The Power of Protein
Our lovely nutritionist guest blogger Jaz discusses the importance of protein.
(To see more of Jaz's recipes and tips visit her website).
Protein is a macronutrient that your body needs to survive. It is the nutrient that builds and repairs cells as well as keeps your muscles, organs, skin, hair, bones, and nails, strong and healthy. Additionally, protein is associated with the immune system and is a building block for hormones such as insulin and glucagon (we've heard those words in relation to diabetes before!). Without protein, many bodily functions will fail and cause weakness.
In regards to diabetes, carbohydrates are generally the main focus, with good reason as it is the nutrient that raises and lowers your blood glucose levels. While we know it is important to understand blood glucose levels and how carbs affect the highs and lows, it is also paramount to understand the power of protein especially as a diabetic.
To understand a bit more of what protein is, lets break it down further. Protein is made of 20 amino acids, these amino acids are either essential, or non-essential. Furthermore, foods such as eggs, red meat, poultry, fish, cheese, and milk contain all essential amino acids, which means they are a complete protein. Whereas foods like, nuts, seeds, tofu, legumes, and grains do not contain all of the amino acids and are therefore, incomplete proteins. As healthy humans we need to include a mix of complete and incomplete proteins within our diet to make sure we consume all amino acids that the body needs.
For diabetics, combining a snack with protein, healthy fats, and carbohydrates may assist in maintaing blood glucose at a healthy level as it takes longer for the body to convert carbs into glucose. However, this evidence is only found in small meals and snacks. With larger meals it is important to assess what and how much you are eating if you are dosing insulin along with it. Health professionals suggest testing your glucose levels a few hours after a big meal in order to monitor how low (or high) your glucose rises. Additionally, health professionals suggest that diabetics eat smaller, more frequent meals that include the five food groups rather than bigger, less frequent meals.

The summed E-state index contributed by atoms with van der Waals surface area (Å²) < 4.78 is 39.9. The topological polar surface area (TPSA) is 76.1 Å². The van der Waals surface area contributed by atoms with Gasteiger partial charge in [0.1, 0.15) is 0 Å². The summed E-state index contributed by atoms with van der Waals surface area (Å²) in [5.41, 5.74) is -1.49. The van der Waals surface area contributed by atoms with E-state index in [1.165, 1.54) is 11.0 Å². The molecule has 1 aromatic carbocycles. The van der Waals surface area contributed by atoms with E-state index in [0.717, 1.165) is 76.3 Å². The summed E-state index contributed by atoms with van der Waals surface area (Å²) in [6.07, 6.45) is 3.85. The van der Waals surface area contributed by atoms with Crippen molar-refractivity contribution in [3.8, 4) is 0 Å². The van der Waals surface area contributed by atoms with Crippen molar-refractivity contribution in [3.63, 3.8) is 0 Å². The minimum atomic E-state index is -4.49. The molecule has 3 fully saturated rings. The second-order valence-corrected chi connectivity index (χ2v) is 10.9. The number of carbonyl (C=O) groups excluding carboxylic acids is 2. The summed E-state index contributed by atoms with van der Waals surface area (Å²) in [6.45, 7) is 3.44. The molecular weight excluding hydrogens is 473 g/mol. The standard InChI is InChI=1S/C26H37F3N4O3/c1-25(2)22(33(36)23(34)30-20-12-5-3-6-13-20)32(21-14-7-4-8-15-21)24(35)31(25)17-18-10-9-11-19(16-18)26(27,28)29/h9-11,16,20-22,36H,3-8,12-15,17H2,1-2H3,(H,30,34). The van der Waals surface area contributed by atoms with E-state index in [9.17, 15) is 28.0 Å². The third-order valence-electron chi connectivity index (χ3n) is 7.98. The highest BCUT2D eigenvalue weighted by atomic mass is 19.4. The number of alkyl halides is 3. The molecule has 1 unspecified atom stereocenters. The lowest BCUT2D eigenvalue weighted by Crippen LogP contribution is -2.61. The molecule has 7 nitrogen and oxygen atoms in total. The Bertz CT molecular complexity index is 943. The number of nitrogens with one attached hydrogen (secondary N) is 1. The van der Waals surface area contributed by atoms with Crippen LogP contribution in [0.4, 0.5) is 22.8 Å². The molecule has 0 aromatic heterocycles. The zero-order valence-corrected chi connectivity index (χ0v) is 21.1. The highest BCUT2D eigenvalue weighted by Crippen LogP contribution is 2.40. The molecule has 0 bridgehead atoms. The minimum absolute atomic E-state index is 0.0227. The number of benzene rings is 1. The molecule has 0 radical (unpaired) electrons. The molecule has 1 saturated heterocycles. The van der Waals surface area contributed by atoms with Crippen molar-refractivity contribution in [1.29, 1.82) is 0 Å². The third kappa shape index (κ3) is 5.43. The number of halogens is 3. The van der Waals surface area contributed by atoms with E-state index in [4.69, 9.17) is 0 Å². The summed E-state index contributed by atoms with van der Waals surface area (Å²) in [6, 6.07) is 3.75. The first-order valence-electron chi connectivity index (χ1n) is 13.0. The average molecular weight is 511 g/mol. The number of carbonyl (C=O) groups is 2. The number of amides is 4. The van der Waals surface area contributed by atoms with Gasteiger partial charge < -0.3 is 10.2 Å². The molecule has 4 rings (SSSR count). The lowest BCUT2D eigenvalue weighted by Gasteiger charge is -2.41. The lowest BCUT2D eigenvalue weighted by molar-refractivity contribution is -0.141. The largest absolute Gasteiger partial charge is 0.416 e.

In summary, protein is an important nutrient to include in your diet, it repairs the cells in your body and does not spike your blood glucose. However, if eaten alongside carbohydrates then it may spike your glucose levels and it is important to monitor your levels. If you're concerned about your eating habits as a diabetic, please speak to your preferred health professional.
For a protein rich, diabetes friendly recipe- see below!
Vegetarian Sausage Rolls
*To make it non-vegetarian add 200g minced meat
- 1 tablespoon olive oil
- 1 brown onion, finely chopped
- 2 garlic cloves
- 2 teaspoons Vegemite
- Pinch dried chilli flakes (optional)
- 200g button mushrooms, coarsely chopped
- 2 carrots, grated
- 1 zucchini, grated
- 400g can brown lentils, rinsed, drained
- 2 teaspoons fresh thyme leaves
- 150g tasty cheese, cut into 1cm pieces
- 2 tbps tomato sauce
- 2 tbps bbq sauce
- 2 tsp smoked paprika
- 1 egg
- 1 packet frozen filo pastry, just thawed
- 1 egg, lightly whisked
- Tomato relish or tomato sauce, to serve
- Preheat oven to 200C/180C fan forced. Line 2 baking trays with baking paper.
- Mix all ingredients except pastry, 1 egg and tomato relish in a bowl then slightly mash.
- Cut about 3-5 layers of filo pastry sheets in half. Place one quarter of the mixture in a log shape along one long edge of the pastry. Brush the opposite edge with egg. Roll up tightly to enclose. Repeat with the remaining pastry and filling. Cut each roll into 4 pieces and place, seam-side down, on the prepared trays.
- Brush the pastry with egg and use a sharp knife to score lines into the top of the pastry. Bake for 25 minutes or until golden brown. Serve with tomato relish or sauce.